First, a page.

Germanwings copilot was treated for 'suicidal tendencies,' prosecutors say

The German copilot thought to have deliberately flown an aircraft into a French mountain, killing all 150 on board, had received treatment for "suicidal tendencies" a few years ago, a spokesman for a German prosecutor said Monday.

Andreas Lubitz, 27, underwent psychotherapy before qualifying to be a pilot, the spokesman for the prosecutor in Duesseldorf said in a statement.


"Several years ago before obtaining his pilot's license, the copilot was in a long period of psychotherapeutic treatment for noticeable suicidal tendencies," Ralf Herrenbrueck said in a statement. Since that time, Herrenbrueck said, Lubitz had not shown any signs of wishing to kill himself or any physical illness.

"In the following period, and until recently, further doctor's visits took place, resulting in sick notes without any suicidal tendencies or feelings of aggression toward others being recorded," the statement continued.

Herrenbrueck added that investigators had found no motive for Lubitz's alleged actions.

Also on Monday, Mexico's aviation officials announced a two-person cockpit rule for all Mexican airlines, news outlets reported.

The rule requires that when the pilot or copilot leaves the cockpit, a flight attendant will have to enter, ensuring that two people are inside and able to open the cockpit door at all times, according to Agence France-Presse and Mexican newspaper El Universal.

Several countries and airlines have adopted such a rule since the Germanwings crash.

Germanwings is a budget carrier owned by the German airline Lufthansa. The parent company, asked about Lubitz's psychiatric history, said that any medical information is subject to confidentiality laws, the Associated Press reported.

Investigators have said the cockpit flight recorder recovered from the crash site in the French Alps suggested that Lubitz locked captain Patrick Sondenheimer out of the flight deck last Tuesday before putting Germanwings Flight 9525 into descent, sending it smashing into a mountain at about 435 mph and killing all 144 passengers and six crew on board.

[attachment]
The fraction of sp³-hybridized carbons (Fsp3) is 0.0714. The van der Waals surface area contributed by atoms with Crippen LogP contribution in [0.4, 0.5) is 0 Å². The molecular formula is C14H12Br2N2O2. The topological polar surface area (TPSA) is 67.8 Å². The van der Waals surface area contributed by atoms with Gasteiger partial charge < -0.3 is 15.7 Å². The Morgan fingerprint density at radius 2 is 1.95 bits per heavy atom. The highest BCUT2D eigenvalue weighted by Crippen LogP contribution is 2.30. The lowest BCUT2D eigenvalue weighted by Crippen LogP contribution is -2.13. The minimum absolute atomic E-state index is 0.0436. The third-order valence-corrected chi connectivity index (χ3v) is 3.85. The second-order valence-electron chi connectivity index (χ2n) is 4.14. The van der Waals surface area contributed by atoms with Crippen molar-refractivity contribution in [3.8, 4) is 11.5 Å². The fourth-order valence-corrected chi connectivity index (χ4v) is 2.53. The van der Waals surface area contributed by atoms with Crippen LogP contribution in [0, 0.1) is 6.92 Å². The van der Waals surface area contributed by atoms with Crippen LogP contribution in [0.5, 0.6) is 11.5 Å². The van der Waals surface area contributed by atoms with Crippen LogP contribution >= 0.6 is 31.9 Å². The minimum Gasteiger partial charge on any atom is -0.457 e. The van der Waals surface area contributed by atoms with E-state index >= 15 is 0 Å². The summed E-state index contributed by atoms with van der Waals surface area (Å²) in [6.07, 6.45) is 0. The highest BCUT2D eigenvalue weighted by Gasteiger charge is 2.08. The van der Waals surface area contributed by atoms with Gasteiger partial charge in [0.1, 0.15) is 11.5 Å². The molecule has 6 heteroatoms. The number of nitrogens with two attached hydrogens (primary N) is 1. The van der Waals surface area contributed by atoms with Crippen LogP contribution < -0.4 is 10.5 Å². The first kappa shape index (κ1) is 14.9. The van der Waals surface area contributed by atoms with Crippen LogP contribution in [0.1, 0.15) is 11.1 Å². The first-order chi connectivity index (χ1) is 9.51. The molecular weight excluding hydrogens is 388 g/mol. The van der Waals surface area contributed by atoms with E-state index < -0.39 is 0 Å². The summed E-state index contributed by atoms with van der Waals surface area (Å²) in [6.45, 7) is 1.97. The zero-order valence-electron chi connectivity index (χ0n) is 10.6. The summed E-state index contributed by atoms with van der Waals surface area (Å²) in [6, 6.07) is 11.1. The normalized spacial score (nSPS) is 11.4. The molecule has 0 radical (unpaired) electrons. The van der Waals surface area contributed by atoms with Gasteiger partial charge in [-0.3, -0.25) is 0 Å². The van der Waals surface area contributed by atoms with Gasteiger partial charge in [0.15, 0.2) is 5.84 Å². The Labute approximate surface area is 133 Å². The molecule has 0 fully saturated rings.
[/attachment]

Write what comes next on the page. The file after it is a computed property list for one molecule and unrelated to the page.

Christoph Kumpa, another spokesman for the Duesseldorf investigators, added that there was no suggestion that Lubitz had any problem with his vision, as earlier reported.

Duesseldorf police have set up a new unit, referred to as "Alps," with about 100 officers responsible for identifying victims of the crash and investigating Lubitz's background.

Investigators will be working side by side with psychologists as they visit victims' homes and contact family members to gather genetic material that will be used to identify the body parts being recovered at the site of the crash, officials said.

"We are looking for skin and hair particles," a Duesseldorf investigator told the newspaper Rheinische Post. "The Federal Criminal Police Office can use these to find genetic codes, which can then be sent to their French colleagues for comparison."

French workers were building a mile-long road on Monday to the remote crash site to make it easier for recovery workers and investigators to get in and out of the area. Among the key tasks facing them: finding the second "black box," the flight data recorder.

However, Lufthansa manager Kay Kratky told ARD television channel that it is possible the second black box won't be found, saying that "it could be that the damage was so serious that it is sending no signal."


The other black box, the cockpit voice recorder, was quickly found and led to the discovery that Lubitz had locked the captain out of the cockpit. Searchers have found the outer casing of the flight data recorder, but not the contents.

Special correspondent Willsher reported from Paris; Hassan, also a special correspondent, reported from Berlin.